The multi-tiered pedestal (ฐานชุกชี: than chukkachee) of the Emerald Buddha is in the shape of a butsabok throne, an open pavilion on a pyramidal base, topped with a tall spire. The highly ornamented pedestal was made in the reign of Rama I of carved wood and then gilded in gold leaf. Later, the pedestal was heightened by Rama III when he added the funeral bier of Rama II underneath the pedestal as a base. Numerous Buddha images are enshrined around the pedestal, as well as an accumulation of treasures donated by the various kings in the past 200 years. Examples include a pair of marble vases and a marble sermon throne from Europe, donated to the temple in 1908.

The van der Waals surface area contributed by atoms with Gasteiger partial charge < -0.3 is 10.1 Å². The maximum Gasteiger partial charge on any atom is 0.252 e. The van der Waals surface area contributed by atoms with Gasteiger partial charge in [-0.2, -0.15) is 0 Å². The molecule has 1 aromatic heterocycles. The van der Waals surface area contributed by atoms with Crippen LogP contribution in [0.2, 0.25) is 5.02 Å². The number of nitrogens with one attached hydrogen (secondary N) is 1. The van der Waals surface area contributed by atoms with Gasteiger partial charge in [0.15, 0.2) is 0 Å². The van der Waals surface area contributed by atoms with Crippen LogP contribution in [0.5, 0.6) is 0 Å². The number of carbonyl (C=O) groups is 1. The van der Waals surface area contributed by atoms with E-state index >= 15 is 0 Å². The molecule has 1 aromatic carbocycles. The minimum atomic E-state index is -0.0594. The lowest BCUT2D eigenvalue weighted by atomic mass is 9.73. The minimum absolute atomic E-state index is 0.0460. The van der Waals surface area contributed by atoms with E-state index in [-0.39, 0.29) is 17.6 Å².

Other Buddha images
Surrounding the pedestal are other Buddha images made and donated to the temple by various kings. The most notable of these are:
Phra Phuttha Yotfa Chulalok
The image stands to the front and right side of the Emerald Buddha, looking from the entrance (to the pedestal's north). The standing Buddha has both of his palms turned outwards in the hand gesture called Abhayamudra, or the gesture of fearlessness. This iconographic attitude is called the "calming of the waters". This attitude commemorates one of the Buddha's miracles when he stopped a flood from reaching his dwelling. This attitude is symbolic of the Buddha's mastery over the passions. The image is richly attired, wearing a crown, necklace, rings, armlets and other regalia. This presentation of the Buddha is typical of the images cast by kings and royalty during the Ayutthaya and early Bangkok periods. The image is over 3m tall and was cast in bronze and gilded in gold on the orders of Rama III in 1841 to commemorate the reign of his grandfather Rama I.
Phra Phuttha Loetla Naphalai